Higher education must change to fit this new global economy. Moreover, since higher education is huge business in America more students are walking away with higher debt. Is a college education worth its price anymore? The real problem with higher education is with a failure of imagination of the creative possibilities for secondary education - and post-secondary educational options that are alternative to traditional college/university education. The failure of secondary education to be as meaningful as it could be, apart from its socialization effects, is the true great dilemma in preparing future generations for creative and productive life by varied measures. For my parents’ generation, education for them was to get a good education and get a good job. For this current generation, a good education will mostly likely lead them to high debt and employment in retail and/or at fast food restaurants.

There is lassitude on the part of educational policy folks, industry, trade unionists, political leaders and even – to the extent that they should participate in broader conversations regarding the shape of society to come – higher education leaders in addressing these issues. 

The whole mindset created by this stunted and misbegotten focus on higher education creates the consumerist atmosphere in which the foolish specific PROPSER Act gets semi-serious audience.  It is driven by people who wish to treat college/university education as principally a vocational entry point and, hence, a commodity where as with all commodities, the customer demand always decides what is right for the producer to invest in.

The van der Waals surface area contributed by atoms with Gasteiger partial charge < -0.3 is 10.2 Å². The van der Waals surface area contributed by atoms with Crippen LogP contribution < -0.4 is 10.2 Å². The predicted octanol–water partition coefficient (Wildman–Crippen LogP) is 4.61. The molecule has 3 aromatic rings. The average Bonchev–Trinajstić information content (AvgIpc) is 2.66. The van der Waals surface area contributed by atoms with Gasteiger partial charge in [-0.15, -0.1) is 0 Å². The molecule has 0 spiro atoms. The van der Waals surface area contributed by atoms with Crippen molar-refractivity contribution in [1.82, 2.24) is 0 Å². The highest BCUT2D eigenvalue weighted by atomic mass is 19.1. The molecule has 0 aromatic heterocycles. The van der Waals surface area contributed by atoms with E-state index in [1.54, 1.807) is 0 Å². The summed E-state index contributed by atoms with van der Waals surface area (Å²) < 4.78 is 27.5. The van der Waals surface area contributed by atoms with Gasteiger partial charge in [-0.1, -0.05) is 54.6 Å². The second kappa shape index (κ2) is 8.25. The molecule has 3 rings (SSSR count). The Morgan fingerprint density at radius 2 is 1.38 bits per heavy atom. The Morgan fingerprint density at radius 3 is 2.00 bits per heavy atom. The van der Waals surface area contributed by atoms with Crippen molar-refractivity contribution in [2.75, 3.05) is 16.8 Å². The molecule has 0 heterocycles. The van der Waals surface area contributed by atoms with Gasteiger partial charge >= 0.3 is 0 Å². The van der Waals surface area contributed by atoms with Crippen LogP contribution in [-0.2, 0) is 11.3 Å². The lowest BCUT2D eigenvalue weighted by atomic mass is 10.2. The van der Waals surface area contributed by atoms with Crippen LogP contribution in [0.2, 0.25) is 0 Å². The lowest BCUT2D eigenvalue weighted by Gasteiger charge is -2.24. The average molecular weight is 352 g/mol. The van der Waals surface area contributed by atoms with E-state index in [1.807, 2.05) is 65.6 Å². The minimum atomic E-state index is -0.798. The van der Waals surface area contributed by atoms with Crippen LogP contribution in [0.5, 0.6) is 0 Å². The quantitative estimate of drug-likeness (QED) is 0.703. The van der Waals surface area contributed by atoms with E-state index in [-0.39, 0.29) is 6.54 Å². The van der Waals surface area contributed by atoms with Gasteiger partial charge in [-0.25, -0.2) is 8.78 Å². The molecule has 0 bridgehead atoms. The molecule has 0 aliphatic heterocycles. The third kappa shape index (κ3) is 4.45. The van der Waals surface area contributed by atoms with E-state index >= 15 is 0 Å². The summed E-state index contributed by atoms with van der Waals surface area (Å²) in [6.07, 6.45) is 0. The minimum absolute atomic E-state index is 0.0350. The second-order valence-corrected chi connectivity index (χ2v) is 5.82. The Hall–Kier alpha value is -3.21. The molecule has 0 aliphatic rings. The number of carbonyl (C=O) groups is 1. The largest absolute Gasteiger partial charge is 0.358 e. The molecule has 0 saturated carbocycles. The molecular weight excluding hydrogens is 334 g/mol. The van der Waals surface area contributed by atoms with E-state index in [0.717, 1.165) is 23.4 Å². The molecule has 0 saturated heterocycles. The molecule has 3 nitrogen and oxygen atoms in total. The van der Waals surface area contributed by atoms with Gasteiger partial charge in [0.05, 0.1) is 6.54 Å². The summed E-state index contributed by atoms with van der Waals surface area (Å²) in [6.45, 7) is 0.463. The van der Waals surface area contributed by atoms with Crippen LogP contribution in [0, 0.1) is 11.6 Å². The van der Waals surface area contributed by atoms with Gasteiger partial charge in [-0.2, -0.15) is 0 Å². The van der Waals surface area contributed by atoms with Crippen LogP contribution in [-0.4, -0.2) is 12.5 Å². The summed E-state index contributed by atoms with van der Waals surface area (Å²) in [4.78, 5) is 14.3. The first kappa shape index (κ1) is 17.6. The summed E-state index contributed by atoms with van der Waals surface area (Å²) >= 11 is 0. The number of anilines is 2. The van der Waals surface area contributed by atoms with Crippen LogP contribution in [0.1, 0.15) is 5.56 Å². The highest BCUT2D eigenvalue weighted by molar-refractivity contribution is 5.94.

The absence of higher educational stalwarts and visionaries in contemporary times – the William Rainey Harper, Mordecai W. Johnson, Benjamin Mays, Derek Bok types at the vanguard of leadership in public discussion has allowed dangerous drift and misperception about proper roles for higher education and suitable avenues by which it can both adapt itself to new prospects of service, yet be true to what it had always been intended to be.  Re-assertion of vigorous participation in the discussion by deep thinking leaders of higher education is needed to rebalance discussion from taking on a resource-dissipating wobble. The wobble in broader thinking is what adds extra peril to the future of HBCUs.

Professor Quardricos Bernard Driskell, a graduate of Morehouse College and Harvard Divinity School with 10 years of federal lobbying experience, an adjunct professor of religion and politics at The George Washington University Graduate School of Political Management, and pastor of the historic Beulah Baptist Church in Alexandria, Va. Follow him on Twitter @q_driskell4